Powercat 3800 Flybridge Cruiser Review

Issue: July 2004
Maufacturer: Powercat

Powercat’s latest 3800 Flybridge Cruiser is an excellent example of everything good about power catamarans as cruising boats. It’s also a perfect example of why cats and mono hulls of the same length cannot be compared with each other in terms of their length. As far as terminology goes, comparisons by length alone simply don’t translate. The prime factor is that the squared bow of a catamaran hull provide significantly more interior space and, in terms of living area, cats can only be compared with a mono hull a few metres longer than themselves. 

Ride quality and stability at rest are other significant benefits of the catamaran configuration. All of these things were going through the Modern Boating team’s collective minds during a late afternoon spent onboard a Powercat 3800 Flybridge Cruiser. We all really liked the boat, but thinking about it on our way back from Bribie Island, we realised that it wasn’t any of the traditional pro-catamaran points of discussion that had won our hearts. It was the practicality of this boat’s layout. There are always quirks when living onboard a boat like minimal privacy with more than one couple onboard. Or for couples with two kids, putting them to bed and closing the door, so they can sleep while adults entertain, or watch TV. 

But being a cat the Powercat 3800 has a pair of completely separated staterooms in its sponsons. The test boat was set up with two double beds, but either stateroom could as easily contain single bunks and once the doors are closed they are as private as the bedrooms in any house. Each stateroom is “downstairs” at the forward end of the sponsons. Entry is gained by stepping down into the sponson and then moving forward into the stateroom. The bunks in this boat were a double bed-plus size and filled the entire available space. A big (insect screened) hatch ventilated both staterooms. Even in very hot weather, if it became necessary to leave doors open for extra ventilation, both staterooms still retain much of their privacy.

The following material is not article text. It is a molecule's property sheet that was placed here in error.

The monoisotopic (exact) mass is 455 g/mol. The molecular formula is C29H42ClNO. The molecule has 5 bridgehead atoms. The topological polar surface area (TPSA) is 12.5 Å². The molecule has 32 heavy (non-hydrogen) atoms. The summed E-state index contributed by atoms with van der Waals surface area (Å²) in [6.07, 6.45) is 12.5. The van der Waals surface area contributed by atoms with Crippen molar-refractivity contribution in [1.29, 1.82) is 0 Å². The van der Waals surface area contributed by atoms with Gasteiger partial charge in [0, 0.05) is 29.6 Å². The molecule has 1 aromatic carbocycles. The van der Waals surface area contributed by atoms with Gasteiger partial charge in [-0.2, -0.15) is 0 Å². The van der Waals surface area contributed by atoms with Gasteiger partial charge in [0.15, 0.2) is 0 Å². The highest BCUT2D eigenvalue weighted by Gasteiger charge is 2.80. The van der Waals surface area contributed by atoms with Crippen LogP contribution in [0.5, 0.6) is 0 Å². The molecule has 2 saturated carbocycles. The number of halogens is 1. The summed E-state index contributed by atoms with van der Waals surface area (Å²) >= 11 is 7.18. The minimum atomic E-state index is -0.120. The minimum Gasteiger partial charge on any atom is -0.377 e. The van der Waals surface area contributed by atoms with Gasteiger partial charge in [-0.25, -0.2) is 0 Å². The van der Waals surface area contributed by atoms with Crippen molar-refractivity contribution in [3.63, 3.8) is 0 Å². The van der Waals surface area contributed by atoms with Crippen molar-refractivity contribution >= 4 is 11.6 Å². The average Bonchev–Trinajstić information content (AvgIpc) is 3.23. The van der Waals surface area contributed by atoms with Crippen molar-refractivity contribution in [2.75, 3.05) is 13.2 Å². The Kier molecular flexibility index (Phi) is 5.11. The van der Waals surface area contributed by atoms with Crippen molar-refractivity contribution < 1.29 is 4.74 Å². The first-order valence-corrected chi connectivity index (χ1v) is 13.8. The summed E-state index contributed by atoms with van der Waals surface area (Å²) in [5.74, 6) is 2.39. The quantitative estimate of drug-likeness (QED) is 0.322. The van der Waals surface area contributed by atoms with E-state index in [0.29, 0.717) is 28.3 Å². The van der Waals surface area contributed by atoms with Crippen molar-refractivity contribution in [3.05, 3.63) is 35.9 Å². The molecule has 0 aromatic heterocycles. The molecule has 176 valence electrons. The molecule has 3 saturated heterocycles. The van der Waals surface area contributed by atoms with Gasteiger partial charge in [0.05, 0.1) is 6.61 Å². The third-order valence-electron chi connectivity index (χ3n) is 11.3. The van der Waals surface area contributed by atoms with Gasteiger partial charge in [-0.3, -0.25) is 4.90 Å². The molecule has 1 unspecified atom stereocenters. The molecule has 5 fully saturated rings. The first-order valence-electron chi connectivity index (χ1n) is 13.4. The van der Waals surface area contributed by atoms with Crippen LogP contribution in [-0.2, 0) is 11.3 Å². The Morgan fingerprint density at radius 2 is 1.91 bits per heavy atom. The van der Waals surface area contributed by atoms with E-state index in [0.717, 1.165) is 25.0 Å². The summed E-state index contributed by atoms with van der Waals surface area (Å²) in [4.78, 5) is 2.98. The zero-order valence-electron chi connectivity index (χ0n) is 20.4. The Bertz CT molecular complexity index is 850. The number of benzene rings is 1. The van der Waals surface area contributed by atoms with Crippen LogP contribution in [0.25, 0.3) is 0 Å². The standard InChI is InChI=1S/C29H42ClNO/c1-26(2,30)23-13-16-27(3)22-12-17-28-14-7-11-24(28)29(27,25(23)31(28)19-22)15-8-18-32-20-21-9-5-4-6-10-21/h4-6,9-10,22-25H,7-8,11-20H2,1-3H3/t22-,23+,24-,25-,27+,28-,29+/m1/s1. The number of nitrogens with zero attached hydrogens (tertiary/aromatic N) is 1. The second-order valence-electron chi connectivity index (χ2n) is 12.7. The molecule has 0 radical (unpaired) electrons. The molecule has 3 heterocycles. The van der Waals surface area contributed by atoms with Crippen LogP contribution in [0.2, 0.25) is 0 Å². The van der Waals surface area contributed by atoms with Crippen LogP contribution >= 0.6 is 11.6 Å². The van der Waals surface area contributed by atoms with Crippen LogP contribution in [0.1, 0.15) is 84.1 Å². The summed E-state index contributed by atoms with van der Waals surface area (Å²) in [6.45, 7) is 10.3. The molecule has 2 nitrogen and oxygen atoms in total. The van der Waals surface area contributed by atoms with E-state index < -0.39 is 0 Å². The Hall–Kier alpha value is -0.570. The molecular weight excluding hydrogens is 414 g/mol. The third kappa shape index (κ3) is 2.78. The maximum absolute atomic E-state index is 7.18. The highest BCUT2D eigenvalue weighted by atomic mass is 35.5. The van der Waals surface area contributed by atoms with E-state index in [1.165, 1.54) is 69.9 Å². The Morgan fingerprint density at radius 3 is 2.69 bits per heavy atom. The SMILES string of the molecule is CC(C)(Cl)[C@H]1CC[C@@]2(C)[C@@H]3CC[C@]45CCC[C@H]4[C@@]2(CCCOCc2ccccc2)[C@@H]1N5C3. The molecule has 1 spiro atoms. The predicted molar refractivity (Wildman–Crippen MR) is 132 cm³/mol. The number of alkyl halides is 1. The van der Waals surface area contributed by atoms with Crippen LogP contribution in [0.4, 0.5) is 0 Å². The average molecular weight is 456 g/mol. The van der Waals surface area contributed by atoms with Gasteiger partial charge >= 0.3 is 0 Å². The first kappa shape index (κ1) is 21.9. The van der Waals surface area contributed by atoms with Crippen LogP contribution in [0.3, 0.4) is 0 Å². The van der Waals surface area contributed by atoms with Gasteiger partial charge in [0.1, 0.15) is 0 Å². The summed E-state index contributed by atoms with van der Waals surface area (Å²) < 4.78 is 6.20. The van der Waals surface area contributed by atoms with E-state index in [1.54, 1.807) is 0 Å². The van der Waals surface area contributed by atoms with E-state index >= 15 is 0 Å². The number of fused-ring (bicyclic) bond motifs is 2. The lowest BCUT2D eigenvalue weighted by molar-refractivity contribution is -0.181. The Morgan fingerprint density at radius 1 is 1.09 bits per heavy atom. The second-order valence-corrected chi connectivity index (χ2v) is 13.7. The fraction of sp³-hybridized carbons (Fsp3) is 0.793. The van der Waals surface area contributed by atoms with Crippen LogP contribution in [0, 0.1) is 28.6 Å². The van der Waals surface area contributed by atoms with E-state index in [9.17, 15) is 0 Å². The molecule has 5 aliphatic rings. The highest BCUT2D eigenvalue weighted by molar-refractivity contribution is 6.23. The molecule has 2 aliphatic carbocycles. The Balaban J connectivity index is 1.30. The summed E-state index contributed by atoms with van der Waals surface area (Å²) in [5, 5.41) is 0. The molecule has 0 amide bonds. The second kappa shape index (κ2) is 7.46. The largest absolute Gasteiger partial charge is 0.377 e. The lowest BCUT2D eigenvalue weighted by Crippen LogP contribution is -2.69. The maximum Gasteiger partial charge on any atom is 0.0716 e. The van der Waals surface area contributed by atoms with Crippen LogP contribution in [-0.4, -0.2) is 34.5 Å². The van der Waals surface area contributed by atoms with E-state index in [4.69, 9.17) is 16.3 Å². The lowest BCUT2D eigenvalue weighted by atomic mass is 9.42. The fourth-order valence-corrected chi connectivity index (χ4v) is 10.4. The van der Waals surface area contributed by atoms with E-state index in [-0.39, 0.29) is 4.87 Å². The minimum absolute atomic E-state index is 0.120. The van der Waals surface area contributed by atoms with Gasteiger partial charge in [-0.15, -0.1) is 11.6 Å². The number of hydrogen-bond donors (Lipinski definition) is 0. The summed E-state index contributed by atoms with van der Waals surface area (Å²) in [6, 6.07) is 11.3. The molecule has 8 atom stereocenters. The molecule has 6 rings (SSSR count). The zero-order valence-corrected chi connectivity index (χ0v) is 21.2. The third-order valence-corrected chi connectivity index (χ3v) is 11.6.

As a boat, the Powercat 3800 is no houseboat and yet she is much more a residence than most things afloat; short of actual houseboats anyway. In the port sponson, what Powercat quite accurately call the “step down area” there’s a vanity area open to the living area above, with a reasonably spacious bathroom aft of that. In the starboard sponson’s “step down area” is a spacious clothes storage/dressing area and it includes a big hanging space. This step down area is possible because a catamaran hull’s sponsons and the hull don’t come to a point at the bow. We should point out that the way the step down area is sited, relative to the living space in the saloon above, means that in hot weather you can shower with the door open for ventilation without compromising privacy. 

An exhaust fan is an option, but although the bathroom is of reasonable size for a boat, as anyone who has lived onboard boats in summer will know, ablutions can tend to be as much a steam bath as a shower. Just on the point about showers, the twin 150lt freshwater tanks give an adequate supply for both the bathroom and kitchen use. Upstairs at deck level, the saloon has the galley along the portside and a convertible dinette along the starboard side. Included as standard equipment in the Powercat 3800 Flybridge’s galley are a Granicote bench top; stainless steel sink with hot and cold running water; a two-burner LP gas cooktop with a stainless steel griller underneath; a 12/240V 140lt refrigerator and a fume detector. 

The test boat’s owners had added a microwave. The dinette is big enough to seat eight, so for four it would be fantastic. The central walkway through the cabin area also creates even more room to move around in the galley. Again, the squared lines of a catamaran allow for a spacious saloon area. Although we can’t help feeling that while the convertible dinette does allow an extra two heads onboard for a night, we’d rather see only two couples, or a couple plus kids. Our test boat Time Out’s proud owners George and Trish, live on Bribie Island, so with Moreton Bay and the Pumicestone Passage at their doorstep, they have set their boat up well to take full advantage of this lovely part of the world.